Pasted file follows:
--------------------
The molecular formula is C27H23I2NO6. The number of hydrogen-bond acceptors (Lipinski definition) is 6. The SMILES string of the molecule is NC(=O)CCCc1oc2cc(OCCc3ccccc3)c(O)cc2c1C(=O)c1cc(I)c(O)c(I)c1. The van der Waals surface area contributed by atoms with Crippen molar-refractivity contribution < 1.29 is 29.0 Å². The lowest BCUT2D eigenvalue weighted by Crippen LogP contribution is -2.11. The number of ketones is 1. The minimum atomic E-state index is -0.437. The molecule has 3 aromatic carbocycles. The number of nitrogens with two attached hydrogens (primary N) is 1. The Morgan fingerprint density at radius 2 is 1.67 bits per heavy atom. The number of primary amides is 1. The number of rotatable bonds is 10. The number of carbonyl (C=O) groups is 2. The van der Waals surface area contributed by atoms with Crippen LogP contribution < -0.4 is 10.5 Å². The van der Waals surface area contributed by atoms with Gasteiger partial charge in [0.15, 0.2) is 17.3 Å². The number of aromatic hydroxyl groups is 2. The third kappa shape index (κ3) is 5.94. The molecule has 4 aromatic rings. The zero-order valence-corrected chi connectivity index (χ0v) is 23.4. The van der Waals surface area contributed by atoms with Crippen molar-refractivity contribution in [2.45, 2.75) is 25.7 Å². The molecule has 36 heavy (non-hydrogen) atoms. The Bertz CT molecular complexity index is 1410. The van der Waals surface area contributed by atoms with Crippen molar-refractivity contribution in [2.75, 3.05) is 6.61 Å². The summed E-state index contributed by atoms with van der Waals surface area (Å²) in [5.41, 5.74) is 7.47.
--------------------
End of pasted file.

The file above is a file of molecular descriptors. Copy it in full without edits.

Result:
The molecular formula is C27H23I2NO6. The number of hydrogen-bond acceptors (Lipinski definition) is 6. The SMILES string of the molecule is NC(=O)CCCc1oc2cc(OCCc3ccccc3)c(O)cc2c1C(=O)c1cc(I)c(O)c(I)c1. The van der Waals surface area contributed by atoms with Crippen molar-refractivity contribution < 1.29 is 29.0 Å². The lowest BCUT2D eigenvalue weighted by Crippen LogP contribution is -2.11. The number of ketones is 1. The minimum atomic E-state index is -0.437. The molecule has 3 aromatic carbocycles. The number of nitrogens with two attached hydrogens (primary N) is 1. The Morgan fingerprint density at radius 2 is 1.67 bits per heavy atom. The number of primary amides is 1. The number of rotatable bonds is 10. The number of carbonyl (C=O) groups is 2. The van der Waals surface area contributed by atoms with Crippen LogP contribution < -0.4 is 10.5 Å². The van der Waals surface area contributed by atoms with Gasteiger partial charge in [0.15, 0.2) is 17.3 Å². The number of aromatic hydroxyl groups is 2. The third kappa shape index (κ3) is 5.94. The molecule has 4 aromatic rings. The zero-order valence-corrected chi connectivity index (χ0v) is 23.4. The van der Waals surface area contributed by atoms with Crippen molar-refractivity contribution in [2.45, 2.75) is 25.7 Å². The molecule has 36 heavy (non-hydrogen) atoms. The Bertz CT molecular complexity index is 1410. The van der Waals surface area contributed by atoms with Crippen molar-refractivity contribution in [2.75, 3.05) is 6.61 Å². The summed E-state index contributed by atoms with van der Waals surface area (Å²) in [5.41, 5.74) is 7.47.